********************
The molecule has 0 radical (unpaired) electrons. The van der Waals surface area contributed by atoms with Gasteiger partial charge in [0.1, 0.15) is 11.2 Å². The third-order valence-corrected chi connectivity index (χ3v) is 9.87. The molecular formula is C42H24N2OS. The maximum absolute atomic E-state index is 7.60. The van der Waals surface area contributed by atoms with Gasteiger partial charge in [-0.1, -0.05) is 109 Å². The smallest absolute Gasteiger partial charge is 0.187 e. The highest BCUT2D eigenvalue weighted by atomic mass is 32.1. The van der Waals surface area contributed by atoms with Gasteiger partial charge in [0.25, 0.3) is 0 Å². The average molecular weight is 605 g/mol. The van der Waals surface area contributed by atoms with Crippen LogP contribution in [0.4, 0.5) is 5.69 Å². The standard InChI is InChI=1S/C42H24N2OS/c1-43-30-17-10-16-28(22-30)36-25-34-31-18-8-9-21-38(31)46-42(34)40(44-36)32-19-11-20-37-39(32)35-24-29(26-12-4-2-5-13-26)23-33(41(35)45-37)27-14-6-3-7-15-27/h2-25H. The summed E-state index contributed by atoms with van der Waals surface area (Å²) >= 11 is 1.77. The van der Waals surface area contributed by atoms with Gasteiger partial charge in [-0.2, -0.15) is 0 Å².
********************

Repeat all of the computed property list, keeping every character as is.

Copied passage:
The molecule has 0 radical (unpaired) electrons. The van der Waals surface area contributed by atoms with Gasteiger partial charge in [0.1, 0.15) is 11.2 Å². The third-order valence-corrected chi connectivity index (χ3v) is 9.87. The molecular formula is C42H24N2OS. The maximum absolute atomic E-state index is 7.60. The van der Waals surface area contributed by atoms with Gasteiger partial charge in [-0.1, -0.05) is 109 Å². The smallest absolute Gasteiger partial charge is 0.187 e. The highest BCUT2D eigenvalue weighted by atomic mass is 32.1. The van der Waals surface area contributed by atoms with Gasteiger partial charge in [0.25, 0.3) is 0 Å². The average molecular weight is 605 g/mol. The van der Waals surface area contributed by atoms with Crippen LogP contribution in [0.4, 0.5) is 5.69 Å². The standard InChI is InChI=1S/C42H24N2OS/c1-43-30-17-10-16-28(22-30)36-25-34-31-18-8-9-21-38(31)46-42(34)40(44-36)32-19-11-20-37-39(32)35-24-29(26-12-4-2-5-13-26)23-33(41(35)45-37)27-14-6-3-7-15-27/h2-25H. The summed E-state index contributed by atoms with van der Waals surface area (Å²) >= 11 is 1.77. The van der Waals surface area contributed by atoms with Gasteiger partial charge in [-0.2, -0.15) is 0 Å².